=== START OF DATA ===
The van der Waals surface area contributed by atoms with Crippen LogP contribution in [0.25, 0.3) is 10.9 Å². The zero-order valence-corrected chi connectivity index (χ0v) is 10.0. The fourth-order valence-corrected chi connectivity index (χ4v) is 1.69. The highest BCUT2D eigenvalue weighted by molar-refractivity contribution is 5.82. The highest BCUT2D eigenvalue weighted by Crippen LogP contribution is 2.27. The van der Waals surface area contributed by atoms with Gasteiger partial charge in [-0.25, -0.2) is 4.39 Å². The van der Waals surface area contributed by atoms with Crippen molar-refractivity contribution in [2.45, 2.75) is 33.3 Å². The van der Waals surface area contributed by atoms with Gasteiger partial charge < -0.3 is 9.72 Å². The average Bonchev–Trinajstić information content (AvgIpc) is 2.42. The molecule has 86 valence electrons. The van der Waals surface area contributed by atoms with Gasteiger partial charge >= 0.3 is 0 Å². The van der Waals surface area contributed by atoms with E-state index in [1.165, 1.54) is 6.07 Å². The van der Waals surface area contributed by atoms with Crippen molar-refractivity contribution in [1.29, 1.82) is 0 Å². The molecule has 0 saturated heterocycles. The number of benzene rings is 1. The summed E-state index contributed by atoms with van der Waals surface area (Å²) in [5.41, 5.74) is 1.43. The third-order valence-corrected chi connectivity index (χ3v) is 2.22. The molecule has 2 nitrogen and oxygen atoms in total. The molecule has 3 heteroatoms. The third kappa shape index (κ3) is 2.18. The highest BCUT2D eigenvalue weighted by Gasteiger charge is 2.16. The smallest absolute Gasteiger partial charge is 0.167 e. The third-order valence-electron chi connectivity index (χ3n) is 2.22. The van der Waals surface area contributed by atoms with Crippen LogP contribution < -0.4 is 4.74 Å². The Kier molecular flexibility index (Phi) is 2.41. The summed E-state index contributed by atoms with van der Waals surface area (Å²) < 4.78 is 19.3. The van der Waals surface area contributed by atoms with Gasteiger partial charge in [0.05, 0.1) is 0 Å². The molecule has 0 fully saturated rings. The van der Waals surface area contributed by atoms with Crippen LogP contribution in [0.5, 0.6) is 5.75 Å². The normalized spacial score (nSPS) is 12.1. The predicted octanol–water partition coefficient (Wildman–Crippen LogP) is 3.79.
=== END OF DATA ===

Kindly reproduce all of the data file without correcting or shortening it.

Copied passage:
The van der Waals surface area contributed by atoms with Crippen LogP contribution in [0.25, 0.3) is 10.9 Å². The zero-order valence-corrected chi connectivity index (χ0v) is 10.0. The fourth-order valence-corrected chi connectivity index (χ4v) is 1.69. The highest BCUT2D eigenvalue weighted by molar-refractivity contribution is 5.82. The highest BCUT2D eigenvalue weighted by Crippen LogP contribution is 2.27. The van der Waals surface area contributed by atoms with Gasteiger partial charge in [-0.25, -0.2) is 4.39 Å². The van der Waals surface area contributed by atoms with Crippen molar-refractivity contribution in [2.45, 2.75) is 33.3 Å². The van der Waals surface area contributed by atoms with Gasteiger partial charge < -0.3 is 9.72 Å². The average Bonchev–Trinajstić information content (AvgIpc) is 2.42. The molecule has 86 valence electrons. The van der Waals surface area contributed by atoms with Gasteiger partial charge >= 0.3 is 0 Å². The van der Waals surface area contributed by atoms with E-state index in [1.165, 1.54) is 6.07 Å². The van der Waals surface area contributed by atoms with Crippen molar-refractivity contribution in [1.29, 1.82) is 0 Å². The molecule has 0 saturated heterocycles. The number of benzene rings is 1. The summed E-state index contributed by atoms with van der Waals surface area (Å²) in [5.41, 5.74) is 1.43. The third-order valence-corrected chi connectivity index (χ3v) is 2.22. The molecule has 2 nitrogen and oxygen atoms in total. The molecule has 3 heteroatoms. The third kappa shape index (κ3) is 2.18. The highest BCUT2D eigenvalue weighted by Gasteiger charge is 2.16. The smallest absolute Gasteiger partial charge is 0.167 e. The third-order valence-electron chi connectivity index (χ3n) is 2.22. The van der Waals surface area contributed by atoms with Crippen LogP contribution < -0.4 is 4.74 Å². The Kier molecular flexibility index (Phi) is 2.41. The summed E-state index contributed by atoms with van der Waals surface area (Å²) < 4.78 is 19.3. The van der Waals surface area contributed by atoms with Gasteiger partial charge in [0.05, 0.1) is 0 Å². The molecule has 0 fully saturated rings. The van der Waals surface area contributed by atoms with Crippen LogP contribution in [0.5, 0.6) is 5.75 Å². The normalized spacial score (nSPS) is 12.1. The predicted octanol–water partition coefficient (Wildman–Crippen LogP) is 3.79.